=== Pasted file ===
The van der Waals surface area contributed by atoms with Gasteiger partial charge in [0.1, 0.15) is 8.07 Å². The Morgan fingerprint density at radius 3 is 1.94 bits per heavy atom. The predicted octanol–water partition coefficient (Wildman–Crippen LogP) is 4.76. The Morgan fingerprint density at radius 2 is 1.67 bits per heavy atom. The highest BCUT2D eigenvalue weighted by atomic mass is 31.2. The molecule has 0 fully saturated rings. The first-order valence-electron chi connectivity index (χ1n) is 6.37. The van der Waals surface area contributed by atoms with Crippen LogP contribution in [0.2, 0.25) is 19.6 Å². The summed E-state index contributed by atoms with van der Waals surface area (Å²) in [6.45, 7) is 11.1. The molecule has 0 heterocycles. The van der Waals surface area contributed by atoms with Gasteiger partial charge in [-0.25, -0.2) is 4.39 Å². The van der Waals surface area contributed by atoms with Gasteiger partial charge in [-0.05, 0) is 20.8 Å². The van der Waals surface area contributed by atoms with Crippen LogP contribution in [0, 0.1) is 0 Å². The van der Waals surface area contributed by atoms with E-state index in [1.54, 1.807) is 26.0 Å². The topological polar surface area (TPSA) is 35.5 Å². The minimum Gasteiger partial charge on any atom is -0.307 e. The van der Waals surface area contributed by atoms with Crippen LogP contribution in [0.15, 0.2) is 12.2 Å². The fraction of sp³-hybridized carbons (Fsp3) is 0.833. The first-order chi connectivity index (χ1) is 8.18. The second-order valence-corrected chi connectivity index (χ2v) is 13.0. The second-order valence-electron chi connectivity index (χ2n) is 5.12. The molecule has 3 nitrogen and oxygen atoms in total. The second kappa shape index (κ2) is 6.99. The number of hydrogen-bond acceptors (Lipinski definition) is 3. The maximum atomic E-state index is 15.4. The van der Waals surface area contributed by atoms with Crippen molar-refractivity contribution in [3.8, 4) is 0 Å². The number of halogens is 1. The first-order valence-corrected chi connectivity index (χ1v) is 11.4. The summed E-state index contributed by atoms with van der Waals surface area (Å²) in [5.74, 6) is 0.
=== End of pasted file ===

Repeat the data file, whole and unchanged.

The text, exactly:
The van der Waals surface area contributed by atoms with Gasteiger partial charge in [0.1, 0.15) is 8.07 Å². The Morgan fingerprint density at radius 3 is 1.94 bits per heavy atom. The predicted octanol–water partition coefficient (Wildman–Crippen LogP) is 4.76. The Morgan fingerprint density at radius 2 is 1.67 bits per heavy atom. The highest BCUT2D eigenvalue weighted by atomic mass is 31.2. The molecule has 0 fully saturated rings. The first-order valence-electron chi connectivity index (χ1n) is 6.37. The van der Waals surface area contributed by atoms with Crippen LogP contribution in [0.2, 0.25) is 19.6 Å². The summed E-state index contributed by atoms with van der Waals surface area (Å²) in [6.45, 7) is 11.1. The molecule has 0 heterocycles. The van der Waals surface area contributed by atoms with Gasteiger partial charge in [-0.25, -0.2) is 4.39 Å². The van der Waals surface area contributed by atoms with Gasteiger partial charge in [-0.05, 0) is 20.8 Å². The van der Waals surface area contributed by atoms with Crippen LogP contribution in [0, 0.1) is 0 Å². The van der Waals surface area contributed by atoms with E-state index in [1.54, 1.807) is 26.0 Å². The topological polar surface area (TPSA) is 35.5 Å². The minimum Gasteiger partial charge on any atom is -0.307 e. The van der Waals surface area contributed by atoms with Crippen LogP contribution in [0.15, 0.2) is 12.2 Å². The fraction of sp³-hybridized carbons (Fsp3) is 0.833. The first-order chi connectivity index (χ1) is 8.18. The second-order valence-corrected chi connectivity index (χ2v) is 13.0. The second-order valence-electron chi connectivity index (χ2n) is 5.12. The molecule has 3 nitrogen and oxygen atoms in total. The second kappa shape index (κ2) is 6.99. The number of hydrogen-bond acceptors (Lipinski definition) is 3. The maximum atomic E-state index is 15.4. The van der Waals surface area contributed by atoms with Crippen molar-refractivity contribution in [3.8, 4) is 0 Å². The number of halogens is 1. The first-order valence-corrected chi connectivity index (χ1v) is 11.4. The summed E-state index contributed by atoms with van der Waals surface area (Å²) in [5.74, 6) is 0.